a field guide to the planet - by Damon Ramsey
In the 1990's I backpacked through the natural areas of North, Central and South America. During that time, I spent a month in Costa Rica. As this was almost 20 years ago (!), I can only write generally about the nature and wlldlife options there.
Costa Rica is a small country in central America, located between Nicaragua (to the north) and Panama (to the south). Its name means 'rich coast' and indeed one side of the country has the Caribbean (in the Atlantic Ocean), the other faces the Pacific. It often tops list as one of the 'greenest' countries in the world. Amazingly for a country in Latin America, it abolished its military in 1949.
This is a fantastic country to explore neotropical rainforest. It is relatively safe (no military!). Due to the influence of the USA, English is widely spoken. And they have a great national park system. National park entry fees and permits, and tours, etc are more expensive than in most other parts of South & Central America, but they are usually worth it.
The great thing about Costa Rica is its range of habitats and associated wildlife in such a small area. They have an amazing range of ecosystems within a small country, from highland to lowland rainforest, from dry monsoon forest to coral reefs. The corresponding animals and plants in this range of ecosystems is so high that Costa Rica is often said to have the highest diversity per area of any country in the world (although this is a hard claim to prove). Another factor in this diversity is the fact that it is situated in Central America and thus the plants and animals are a mix of Nearctic (from North America) and Neotropical (from South America).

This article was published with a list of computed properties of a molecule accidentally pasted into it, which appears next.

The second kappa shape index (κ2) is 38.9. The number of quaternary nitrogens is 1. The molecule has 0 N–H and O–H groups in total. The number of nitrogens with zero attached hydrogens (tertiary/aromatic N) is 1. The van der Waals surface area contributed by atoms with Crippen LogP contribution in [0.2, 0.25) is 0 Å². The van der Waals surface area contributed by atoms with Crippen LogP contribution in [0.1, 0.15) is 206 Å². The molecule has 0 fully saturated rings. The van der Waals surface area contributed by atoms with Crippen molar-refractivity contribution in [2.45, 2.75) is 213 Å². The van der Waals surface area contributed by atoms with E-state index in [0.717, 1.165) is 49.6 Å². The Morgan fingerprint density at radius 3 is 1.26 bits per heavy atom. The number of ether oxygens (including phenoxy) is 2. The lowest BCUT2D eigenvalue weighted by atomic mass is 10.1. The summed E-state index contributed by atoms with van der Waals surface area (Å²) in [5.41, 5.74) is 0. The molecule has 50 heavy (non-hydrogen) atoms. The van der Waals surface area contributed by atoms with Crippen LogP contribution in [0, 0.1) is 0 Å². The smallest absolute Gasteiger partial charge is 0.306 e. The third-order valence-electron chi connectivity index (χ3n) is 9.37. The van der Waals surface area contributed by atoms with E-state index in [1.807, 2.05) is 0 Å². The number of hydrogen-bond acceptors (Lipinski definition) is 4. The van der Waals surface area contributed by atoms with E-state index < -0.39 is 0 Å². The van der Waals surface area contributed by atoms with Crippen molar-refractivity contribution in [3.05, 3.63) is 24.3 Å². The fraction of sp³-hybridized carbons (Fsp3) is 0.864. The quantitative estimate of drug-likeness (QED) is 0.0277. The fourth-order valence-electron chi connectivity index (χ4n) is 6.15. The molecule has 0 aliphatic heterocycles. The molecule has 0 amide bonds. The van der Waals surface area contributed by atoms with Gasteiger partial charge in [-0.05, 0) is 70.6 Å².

Corcovado National Park is located in the south west. It is the largest national park. When I visited there over a decade and a half ago, it required hiking in a fair way to get access to a fairly basic research station. I understand this is still the case. This is great, as it really means the area is unspoiled. During the day I saw tent-making bats under leaves and agouti/paca and peccary on the forest floor, and toucans in the canopy. At night I spotlighted tapir.
In the north-west is Santa Rosa National Park. This park is 'dry' rainforest, or savanna, with trees such as thorny Acacias. Here I have sees a mixture of neotropical (South American) animals (such as army ants), and Nearctic (North American) animals (skunk, white-tailed deer, etc)
Thinking of travelling again after everything settles down? One of the companies I work for as a guide and lecturer is Silversea Expeditions.